If you’re pearly whites aren’t so bright anymore, the discoloration of your teeth can be linked to an array of reasons. The three primary reasons that your teeth can become discolored are staining, childhood problems, or aging issues. Here are the details of each reason for tooth discoloration:
Extrinsic Discoloration — Your teeth’s outer enamel become stained from drinking beverages like wine, coffee or soda or eating intensely-colored foods like blueberries. Smoking is also a big cause of teeth discoloration.
Intrinsic Discoloration — When the inner structure of your tooth (called dentin) becomes exposed or darkens, it is called intrinsic discoloration. What causes this? The primary culprits are overexposure to fluoride during early childhood; trauma to your permanent or baby teeth; and/or exposure to tetracycline antibiotics while your mother was pregnant with you or as a child before age 8 years old. There is also a rare condition called dentinogenesis imperfecta that causes discoloration.
Age-Related Discoloration — Tooth enamel will become worn as you age, which will allow dentin’s yellow color to become exposed. Also, millions of micro-cracks accumulate in your teeth’s enamel as you age – they are caused by chewing and grinding – and the micro-cracks fill up with debris and hold stains causing a dullness in teeth over time.
What Are Your Treatment Options?
You have a wide range of choices when it comes to whitening your teeth. You can visit your dentist for professional whitening or go with an over-the-counter method to save money. Here are your options for whitening your teeth:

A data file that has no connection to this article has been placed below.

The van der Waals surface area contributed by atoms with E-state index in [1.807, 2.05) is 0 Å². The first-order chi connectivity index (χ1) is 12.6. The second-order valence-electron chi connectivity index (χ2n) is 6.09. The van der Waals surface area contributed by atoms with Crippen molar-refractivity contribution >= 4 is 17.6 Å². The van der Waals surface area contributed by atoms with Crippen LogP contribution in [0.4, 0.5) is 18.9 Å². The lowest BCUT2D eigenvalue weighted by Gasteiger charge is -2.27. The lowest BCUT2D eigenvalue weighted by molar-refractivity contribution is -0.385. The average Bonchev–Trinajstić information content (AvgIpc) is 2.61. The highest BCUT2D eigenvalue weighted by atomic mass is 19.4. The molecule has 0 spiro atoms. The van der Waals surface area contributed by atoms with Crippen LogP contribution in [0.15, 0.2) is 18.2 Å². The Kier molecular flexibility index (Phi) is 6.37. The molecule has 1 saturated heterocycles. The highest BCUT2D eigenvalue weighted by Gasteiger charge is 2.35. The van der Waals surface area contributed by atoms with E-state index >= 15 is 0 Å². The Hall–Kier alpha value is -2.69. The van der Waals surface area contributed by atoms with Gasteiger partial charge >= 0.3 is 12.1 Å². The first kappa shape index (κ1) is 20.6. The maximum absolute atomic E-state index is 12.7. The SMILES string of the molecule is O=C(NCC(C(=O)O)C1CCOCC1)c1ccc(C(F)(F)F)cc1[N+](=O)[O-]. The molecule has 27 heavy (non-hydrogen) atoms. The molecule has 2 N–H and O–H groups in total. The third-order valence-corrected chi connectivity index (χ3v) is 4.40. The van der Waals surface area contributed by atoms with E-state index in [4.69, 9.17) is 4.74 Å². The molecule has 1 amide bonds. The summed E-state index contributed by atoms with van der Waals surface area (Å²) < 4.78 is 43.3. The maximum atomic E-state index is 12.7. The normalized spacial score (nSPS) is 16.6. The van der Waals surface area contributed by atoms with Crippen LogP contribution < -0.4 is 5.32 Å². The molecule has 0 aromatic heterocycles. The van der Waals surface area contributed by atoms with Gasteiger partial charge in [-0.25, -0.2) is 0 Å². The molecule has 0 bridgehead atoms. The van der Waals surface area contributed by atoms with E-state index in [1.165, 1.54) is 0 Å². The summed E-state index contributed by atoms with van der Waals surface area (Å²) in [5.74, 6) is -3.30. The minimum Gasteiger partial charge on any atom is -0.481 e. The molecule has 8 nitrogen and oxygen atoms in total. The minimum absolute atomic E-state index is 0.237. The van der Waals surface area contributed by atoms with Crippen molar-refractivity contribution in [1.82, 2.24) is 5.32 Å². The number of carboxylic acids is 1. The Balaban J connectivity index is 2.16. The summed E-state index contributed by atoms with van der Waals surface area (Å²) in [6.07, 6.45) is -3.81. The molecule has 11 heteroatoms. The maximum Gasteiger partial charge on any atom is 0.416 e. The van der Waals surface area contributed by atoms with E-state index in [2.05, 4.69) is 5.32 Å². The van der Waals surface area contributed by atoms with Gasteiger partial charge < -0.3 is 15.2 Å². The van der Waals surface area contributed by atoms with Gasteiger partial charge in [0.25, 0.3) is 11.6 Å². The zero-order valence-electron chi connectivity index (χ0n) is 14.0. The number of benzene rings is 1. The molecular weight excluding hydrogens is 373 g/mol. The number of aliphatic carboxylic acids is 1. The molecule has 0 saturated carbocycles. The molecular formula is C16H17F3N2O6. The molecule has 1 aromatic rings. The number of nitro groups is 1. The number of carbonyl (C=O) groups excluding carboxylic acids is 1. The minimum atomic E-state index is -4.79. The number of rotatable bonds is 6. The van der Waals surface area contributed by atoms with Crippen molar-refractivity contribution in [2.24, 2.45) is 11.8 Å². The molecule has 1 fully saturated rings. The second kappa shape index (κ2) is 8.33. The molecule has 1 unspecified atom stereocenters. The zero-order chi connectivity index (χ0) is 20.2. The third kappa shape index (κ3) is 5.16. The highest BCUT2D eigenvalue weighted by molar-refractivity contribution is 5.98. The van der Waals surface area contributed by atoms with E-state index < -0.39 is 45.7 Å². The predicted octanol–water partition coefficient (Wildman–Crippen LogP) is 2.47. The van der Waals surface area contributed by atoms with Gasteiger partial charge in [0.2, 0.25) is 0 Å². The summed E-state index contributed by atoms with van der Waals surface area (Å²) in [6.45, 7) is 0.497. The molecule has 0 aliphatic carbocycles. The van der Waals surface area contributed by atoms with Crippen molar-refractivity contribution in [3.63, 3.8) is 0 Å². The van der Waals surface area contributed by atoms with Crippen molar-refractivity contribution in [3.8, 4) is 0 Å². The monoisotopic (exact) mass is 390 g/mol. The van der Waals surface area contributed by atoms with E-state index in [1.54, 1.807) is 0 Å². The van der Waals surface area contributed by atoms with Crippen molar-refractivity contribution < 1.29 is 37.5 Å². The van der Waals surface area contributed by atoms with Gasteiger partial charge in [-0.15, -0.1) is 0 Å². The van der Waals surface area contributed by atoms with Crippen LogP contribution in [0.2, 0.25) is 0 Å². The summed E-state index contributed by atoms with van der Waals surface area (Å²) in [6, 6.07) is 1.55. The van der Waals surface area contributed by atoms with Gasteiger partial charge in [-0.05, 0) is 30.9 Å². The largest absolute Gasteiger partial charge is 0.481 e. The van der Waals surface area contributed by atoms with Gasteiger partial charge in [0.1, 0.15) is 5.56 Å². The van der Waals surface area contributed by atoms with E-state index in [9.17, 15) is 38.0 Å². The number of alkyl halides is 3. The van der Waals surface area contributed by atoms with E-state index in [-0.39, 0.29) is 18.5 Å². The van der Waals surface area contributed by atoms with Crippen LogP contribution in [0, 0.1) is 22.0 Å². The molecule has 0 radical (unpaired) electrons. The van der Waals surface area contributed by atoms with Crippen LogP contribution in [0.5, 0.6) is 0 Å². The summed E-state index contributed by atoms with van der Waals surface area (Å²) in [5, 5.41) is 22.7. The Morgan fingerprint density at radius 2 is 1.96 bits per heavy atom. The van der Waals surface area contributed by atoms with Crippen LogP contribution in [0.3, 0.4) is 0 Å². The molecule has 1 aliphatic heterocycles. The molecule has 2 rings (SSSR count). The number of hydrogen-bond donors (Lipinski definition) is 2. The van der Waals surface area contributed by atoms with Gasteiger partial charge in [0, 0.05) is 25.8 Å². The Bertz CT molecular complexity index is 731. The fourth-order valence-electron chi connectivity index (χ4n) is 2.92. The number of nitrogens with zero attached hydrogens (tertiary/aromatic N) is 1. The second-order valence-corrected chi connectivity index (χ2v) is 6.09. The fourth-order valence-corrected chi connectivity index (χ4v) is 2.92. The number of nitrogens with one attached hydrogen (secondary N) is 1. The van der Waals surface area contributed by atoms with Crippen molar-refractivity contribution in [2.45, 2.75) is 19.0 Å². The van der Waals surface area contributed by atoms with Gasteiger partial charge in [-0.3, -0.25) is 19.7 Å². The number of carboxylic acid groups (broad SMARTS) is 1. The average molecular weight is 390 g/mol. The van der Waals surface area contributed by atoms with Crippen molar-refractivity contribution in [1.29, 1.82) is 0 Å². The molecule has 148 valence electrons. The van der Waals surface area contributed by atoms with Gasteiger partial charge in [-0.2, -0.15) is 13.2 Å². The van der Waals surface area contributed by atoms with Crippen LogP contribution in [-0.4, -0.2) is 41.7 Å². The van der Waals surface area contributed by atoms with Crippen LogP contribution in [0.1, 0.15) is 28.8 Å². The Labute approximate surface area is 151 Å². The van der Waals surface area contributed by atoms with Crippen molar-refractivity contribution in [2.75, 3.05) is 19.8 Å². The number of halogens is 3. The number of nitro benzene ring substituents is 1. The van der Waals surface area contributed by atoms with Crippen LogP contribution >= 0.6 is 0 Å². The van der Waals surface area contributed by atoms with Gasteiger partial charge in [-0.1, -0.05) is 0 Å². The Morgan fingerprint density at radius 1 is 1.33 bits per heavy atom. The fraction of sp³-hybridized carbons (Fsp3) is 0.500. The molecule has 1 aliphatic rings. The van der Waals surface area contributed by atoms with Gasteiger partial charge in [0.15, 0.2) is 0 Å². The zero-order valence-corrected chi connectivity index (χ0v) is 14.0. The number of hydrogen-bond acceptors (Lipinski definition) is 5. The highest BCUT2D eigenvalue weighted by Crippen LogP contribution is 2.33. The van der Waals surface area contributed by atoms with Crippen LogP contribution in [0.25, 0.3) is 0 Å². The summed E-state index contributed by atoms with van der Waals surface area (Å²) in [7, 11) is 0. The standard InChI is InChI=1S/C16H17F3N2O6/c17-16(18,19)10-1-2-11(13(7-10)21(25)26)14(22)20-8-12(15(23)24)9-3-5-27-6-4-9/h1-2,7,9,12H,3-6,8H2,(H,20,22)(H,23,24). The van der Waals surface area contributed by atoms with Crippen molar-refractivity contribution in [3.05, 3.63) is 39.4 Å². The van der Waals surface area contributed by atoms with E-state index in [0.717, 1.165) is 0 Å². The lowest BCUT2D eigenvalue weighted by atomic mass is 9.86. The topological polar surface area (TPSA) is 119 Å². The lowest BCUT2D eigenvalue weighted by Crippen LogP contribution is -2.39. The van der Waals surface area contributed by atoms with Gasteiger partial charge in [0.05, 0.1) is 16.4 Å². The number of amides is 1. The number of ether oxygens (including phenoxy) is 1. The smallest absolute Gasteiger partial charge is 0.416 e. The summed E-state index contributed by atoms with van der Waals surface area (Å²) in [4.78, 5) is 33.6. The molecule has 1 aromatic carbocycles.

At Home Whitening Toothpastes: This at-home approach may remove some of your minor stains, but whitening toothpastes won’t actually whiten the overall color of your teeth.
Over-the-Counter Whitening Products: This approach is fairly inexpensive, but the products used are weaker than what you’ll find at your dentist so they aren’t as effective. You apply a whitening gel to a mouthpiece or use whitening strips in this approach. Over time, especially with the mouthpiece approach, you’ll see some lightening of your teeth. But because the mouthpiece isn’t fitted to your mouth, it won’t be as effective as a mouthpiece created by your dentist for just your mouth.
Power Bleaching: This is a procedure used by dental offices that involves using either hydrogen peroxide gel or carbamide. The bleaching agent is applied in the dental office or at home by the patient. Some dentists use a whitening light in addition to the gel while you’re in the office. This can often result in changes to your teeth discoloration in less than an hour.
Dentist Grade Whitening Trays: These use a more concentrated bleaching gel and a custom-fitted mouth guard provided by your dentist.
Composite Bonding Materials: Your dentist can use a bonding material to cover your teeth and to match color.
Veneers: These cover cosmetic imperfections and match color using thin ceramic shells applied by your dentist that cover the outer surfaces of the teeth.
If you are interested in finding out more about your options for a brighter smile, give Dental South a call at (651) 451-1277.
Source: Colgate, Food and Drug Administration (FDA)